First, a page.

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Lumbar disc herniation. A comparison of the results of chemonucleolysis and open discectomy after ten years
J Weinstein; KF Spratt; T Lehmann; T McNeill; W Hejna
J Bone Joint Surg Am, 1986 Jan 01;68(1):43-54
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Abstract

Using data obtained by questionnaire in a retrospective review of patients with low-back and sciatic pain (eighty-five treated by injection of chymopapain and seventy-one, by open discectomy), the results at one and ten years after treatment were analyzed. For this analysis we used six measures of pain relief, six measures of the patients' course during the ten-year period since primary treatment, and four measures of the patients' history of employment or work since initial treatment. Validity studies demonstrated that the pain-outcome measures reflected the patients' condition adequately and that all six measures were significantly related to each other (Pearson's r, p less than 0.003). The chymopapain and discectomy groups were not distinguishable on the basis of the pain-outcome measures. However, body mass was directly related to the presence of pain ten years after discectomy but not after injection of chymopapain. Analysis of the progress measures (indicators of the course of the patients' pain during the ten-year period) showed that the rates of reoperation in the two treatment groups did not differ significantly, but the discectomy patients tended to have had a higher rate of reoperation at both one and ten years after initial treatment. These measures did not show unequivocal superiority of one treatment compared with the other. Using the work measures (assessments of the patients' history of employment since initial treatment), it was found that in both treatment groups the patients who returned to work six to twelve weeks after treatment despite persistent symptoms had significantly more pain at ten years (p less than 0.04). Also, the patients who returned to work less than six weeks after treatment, while still symptomatic, showed a similar trend. On the other hand, among the patients who were still symptomatic at twelve weeks, it made no difference in the final results whether they returned to work at twelve weeks or thereafter. These findings support the notion that after either discectomy or chemonucleolysis, patients should return to work only after complete symptomatic recovery or a minimum convalescence of twelve weeks.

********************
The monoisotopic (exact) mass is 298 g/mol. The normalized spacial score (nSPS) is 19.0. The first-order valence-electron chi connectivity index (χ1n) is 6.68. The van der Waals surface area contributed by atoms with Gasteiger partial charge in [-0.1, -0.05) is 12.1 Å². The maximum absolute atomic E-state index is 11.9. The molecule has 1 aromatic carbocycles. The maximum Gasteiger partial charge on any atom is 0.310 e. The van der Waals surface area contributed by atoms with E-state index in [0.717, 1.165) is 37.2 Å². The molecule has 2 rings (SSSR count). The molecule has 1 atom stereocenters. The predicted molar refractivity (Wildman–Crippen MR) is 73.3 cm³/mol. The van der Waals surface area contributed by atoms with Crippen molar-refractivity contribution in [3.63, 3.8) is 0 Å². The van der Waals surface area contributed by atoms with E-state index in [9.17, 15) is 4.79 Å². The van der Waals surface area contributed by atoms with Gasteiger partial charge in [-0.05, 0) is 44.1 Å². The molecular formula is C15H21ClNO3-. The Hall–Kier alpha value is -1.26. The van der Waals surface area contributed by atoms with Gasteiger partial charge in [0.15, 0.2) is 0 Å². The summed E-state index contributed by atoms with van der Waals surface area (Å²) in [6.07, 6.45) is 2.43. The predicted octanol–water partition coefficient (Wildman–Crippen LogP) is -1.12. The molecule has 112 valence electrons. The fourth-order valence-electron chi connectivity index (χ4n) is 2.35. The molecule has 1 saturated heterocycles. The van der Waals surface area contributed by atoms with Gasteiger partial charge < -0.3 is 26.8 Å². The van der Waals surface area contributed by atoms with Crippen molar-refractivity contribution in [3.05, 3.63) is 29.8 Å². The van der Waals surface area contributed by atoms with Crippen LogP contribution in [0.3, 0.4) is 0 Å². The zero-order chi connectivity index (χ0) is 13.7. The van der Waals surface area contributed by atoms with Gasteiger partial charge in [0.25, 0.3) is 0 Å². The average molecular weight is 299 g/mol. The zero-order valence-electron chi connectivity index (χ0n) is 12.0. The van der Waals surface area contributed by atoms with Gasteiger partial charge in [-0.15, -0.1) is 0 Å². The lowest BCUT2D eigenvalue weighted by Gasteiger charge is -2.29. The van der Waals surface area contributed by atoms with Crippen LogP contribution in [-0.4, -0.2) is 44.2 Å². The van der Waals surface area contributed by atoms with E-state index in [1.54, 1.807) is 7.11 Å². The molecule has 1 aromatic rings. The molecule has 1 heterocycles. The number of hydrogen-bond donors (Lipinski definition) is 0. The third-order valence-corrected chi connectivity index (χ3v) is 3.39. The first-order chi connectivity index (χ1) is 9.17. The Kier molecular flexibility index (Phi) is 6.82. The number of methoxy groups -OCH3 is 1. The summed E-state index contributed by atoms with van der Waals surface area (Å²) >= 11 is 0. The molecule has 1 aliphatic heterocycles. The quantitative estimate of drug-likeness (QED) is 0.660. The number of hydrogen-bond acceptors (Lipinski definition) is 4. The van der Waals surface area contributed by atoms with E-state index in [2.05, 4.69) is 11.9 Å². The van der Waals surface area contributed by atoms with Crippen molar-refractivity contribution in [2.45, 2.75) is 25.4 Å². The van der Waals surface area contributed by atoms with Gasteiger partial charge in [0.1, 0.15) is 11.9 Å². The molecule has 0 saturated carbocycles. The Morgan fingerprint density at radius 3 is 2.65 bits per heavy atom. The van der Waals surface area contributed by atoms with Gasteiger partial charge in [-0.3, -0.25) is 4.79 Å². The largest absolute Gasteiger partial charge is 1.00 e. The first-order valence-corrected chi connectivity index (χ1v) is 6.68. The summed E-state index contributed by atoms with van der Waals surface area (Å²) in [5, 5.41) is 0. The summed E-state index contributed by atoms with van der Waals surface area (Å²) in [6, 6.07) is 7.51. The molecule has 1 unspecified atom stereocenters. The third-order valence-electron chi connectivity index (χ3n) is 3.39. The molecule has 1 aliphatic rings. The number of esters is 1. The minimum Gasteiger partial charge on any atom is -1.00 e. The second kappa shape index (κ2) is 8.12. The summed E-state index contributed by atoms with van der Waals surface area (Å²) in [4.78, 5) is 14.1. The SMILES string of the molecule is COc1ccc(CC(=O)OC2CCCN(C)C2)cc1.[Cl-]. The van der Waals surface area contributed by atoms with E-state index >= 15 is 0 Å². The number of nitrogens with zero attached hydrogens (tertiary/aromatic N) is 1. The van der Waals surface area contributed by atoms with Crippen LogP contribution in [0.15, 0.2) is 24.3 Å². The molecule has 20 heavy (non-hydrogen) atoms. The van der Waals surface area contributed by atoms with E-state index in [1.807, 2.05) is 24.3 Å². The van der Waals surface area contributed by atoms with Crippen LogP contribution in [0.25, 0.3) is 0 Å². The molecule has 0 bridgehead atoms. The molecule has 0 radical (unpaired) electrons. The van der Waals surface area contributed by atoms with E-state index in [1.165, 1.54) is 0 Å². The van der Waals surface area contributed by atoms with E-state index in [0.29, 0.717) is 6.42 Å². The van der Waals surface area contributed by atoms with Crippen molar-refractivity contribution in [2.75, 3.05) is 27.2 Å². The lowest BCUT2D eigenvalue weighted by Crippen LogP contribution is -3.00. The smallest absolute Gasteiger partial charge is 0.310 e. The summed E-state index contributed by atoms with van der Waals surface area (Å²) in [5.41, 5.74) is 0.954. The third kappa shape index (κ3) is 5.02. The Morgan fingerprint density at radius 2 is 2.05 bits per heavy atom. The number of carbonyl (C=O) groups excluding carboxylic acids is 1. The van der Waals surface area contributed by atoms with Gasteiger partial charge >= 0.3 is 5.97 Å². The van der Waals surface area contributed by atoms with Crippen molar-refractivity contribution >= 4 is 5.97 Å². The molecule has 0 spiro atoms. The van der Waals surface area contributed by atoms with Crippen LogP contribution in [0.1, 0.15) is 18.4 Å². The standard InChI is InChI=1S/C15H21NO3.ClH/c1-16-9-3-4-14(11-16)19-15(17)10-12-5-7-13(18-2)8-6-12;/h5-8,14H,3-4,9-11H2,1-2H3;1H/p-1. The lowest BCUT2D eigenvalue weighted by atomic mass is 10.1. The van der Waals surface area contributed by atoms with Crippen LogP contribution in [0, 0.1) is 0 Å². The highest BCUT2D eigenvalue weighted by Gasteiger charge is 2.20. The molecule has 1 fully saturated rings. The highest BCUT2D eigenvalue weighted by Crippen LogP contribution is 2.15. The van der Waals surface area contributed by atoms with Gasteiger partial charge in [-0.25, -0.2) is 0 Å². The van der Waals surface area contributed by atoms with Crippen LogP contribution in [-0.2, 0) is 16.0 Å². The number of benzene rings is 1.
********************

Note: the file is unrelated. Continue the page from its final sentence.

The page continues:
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    These activities have been planned and implemented in accordance with the Essential Areas and policies of the Accreditation Council for Continuing Medical Education (ACCME) through the joint sponsorship of the American Academy of Orthopaedic Surgeons and The Journal of Bone and Joint Surgery, Inc. The American Academy of Orthopaedic Surgeons is accredited by the ACCME to provide continuing medical education for physicians.
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